The decision on Monday to shut down the subpoena case means the Democrat-led House of Representatives is unlikely to hear from McGahn or gain the ability to force top executive branch officials to testify about the President, especially before the election or before the current Congress ends in early 2021.
The appeals court said Monday that the House’s lawsuit against McGahn must be dismissed.
The court reasoned that if it wanted to enforce subpoenas like this in court, Congress should pass a law allowing the House to do so.
In the 2-1 decision, the appeals court says there’s no reason or law that allows the House to sue over McGahn’s refusal to testify.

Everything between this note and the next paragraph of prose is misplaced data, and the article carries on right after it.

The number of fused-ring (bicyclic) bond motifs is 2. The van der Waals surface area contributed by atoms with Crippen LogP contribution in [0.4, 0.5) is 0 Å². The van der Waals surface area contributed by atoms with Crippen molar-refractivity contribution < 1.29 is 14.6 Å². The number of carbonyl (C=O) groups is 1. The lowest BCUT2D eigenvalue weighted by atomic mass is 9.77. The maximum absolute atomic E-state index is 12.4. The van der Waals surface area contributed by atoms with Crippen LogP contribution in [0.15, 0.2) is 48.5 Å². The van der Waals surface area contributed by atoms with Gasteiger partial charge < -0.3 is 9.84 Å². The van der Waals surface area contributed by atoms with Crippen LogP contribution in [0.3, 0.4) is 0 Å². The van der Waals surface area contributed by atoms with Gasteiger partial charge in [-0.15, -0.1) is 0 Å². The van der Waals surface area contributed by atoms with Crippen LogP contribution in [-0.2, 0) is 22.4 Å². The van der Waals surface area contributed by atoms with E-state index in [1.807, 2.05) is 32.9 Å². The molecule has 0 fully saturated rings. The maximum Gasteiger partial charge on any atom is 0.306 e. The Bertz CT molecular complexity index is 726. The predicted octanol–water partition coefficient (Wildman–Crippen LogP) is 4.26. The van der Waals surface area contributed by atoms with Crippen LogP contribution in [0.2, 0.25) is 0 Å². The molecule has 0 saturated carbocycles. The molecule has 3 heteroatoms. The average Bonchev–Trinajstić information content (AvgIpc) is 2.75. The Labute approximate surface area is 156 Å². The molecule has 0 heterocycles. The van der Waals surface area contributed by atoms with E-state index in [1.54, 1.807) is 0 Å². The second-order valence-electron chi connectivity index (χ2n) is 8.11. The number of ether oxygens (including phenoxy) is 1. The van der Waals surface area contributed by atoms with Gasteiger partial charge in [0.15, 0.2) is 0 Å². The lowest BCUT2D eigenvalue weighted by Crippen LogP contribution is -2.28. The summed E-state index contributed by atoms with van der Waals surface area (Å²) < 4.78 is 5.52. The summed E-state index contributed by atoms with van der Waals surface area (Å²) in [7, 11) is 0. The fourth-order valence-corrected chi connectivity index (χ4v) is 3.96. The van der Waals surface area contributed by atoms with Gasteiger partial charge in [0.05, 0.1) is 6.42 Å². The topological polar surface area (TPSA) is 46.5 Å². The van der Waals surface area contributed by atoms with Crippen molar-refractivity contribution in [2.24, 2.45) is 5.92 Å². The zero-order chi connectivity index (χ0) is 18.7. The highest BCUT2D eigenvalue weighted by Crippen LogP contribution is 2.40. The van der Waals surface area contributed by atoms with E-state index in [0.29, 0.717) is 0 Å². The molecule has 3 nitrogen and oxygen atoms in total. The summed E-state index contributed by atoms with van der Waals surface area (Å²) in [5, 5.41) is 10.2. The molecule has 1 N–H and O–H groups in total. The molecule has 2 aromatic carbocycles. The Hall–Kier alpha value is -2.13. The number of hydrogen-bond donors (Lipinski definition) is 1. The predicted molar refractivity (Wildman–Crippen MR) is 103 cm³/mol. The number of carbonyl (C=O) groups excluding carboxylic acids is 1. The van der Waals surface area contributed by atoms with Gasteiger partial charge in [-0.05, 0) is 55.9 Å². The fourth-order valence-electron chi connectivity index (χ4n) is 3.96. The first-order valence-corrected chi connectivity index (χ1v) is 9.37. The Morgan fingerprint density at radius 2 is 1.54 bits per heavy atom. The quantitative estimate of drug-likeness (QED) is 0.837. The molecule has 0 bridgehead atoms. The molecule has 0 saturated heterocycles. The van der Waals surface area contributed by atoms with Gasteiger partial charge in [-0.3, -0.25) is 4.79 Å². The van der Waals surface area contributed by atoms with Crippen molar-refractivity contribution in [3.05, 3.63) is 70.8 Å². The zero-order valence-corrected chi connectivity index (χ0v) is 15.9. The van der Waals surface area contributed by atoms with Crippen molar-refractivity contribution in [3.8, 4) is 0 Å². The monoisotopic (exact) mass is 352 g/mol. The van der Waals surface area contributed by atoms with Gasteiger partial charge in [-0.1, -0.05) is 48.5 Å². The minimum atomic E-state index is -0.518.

“We note that this decision does not preclude Congress (or one of its chambers) from ever enforcing a subpoena in federal court; it simply precludes it from doing so without first enacting a statute authorizing such a suit,” Judge Thomas Griffith wrote in the opinion Monday.
Previously, the same split panel of three judges said the House didn’t have the ability to take the executive branch to court over a subpoena. But then the full appeals court disagreed, sending the case back to the same three judges.
Six House committee chairs said Monday they will appeal the ruling.
“Today’s decision in the McGahn case is clearly in error,” the Democrats said in a statement. “House Committee Chairs from both parties have previously and successfully relied on the courts to enforce subpoenas — to hold otherwise would undermine a critical constitutional check on the executive branch. Just as the last decision of the panel was appealed and reversed, we expect to appeal this decision without delay to the full D.C. Circuit.”
This story has been updated with comment from House Democrats.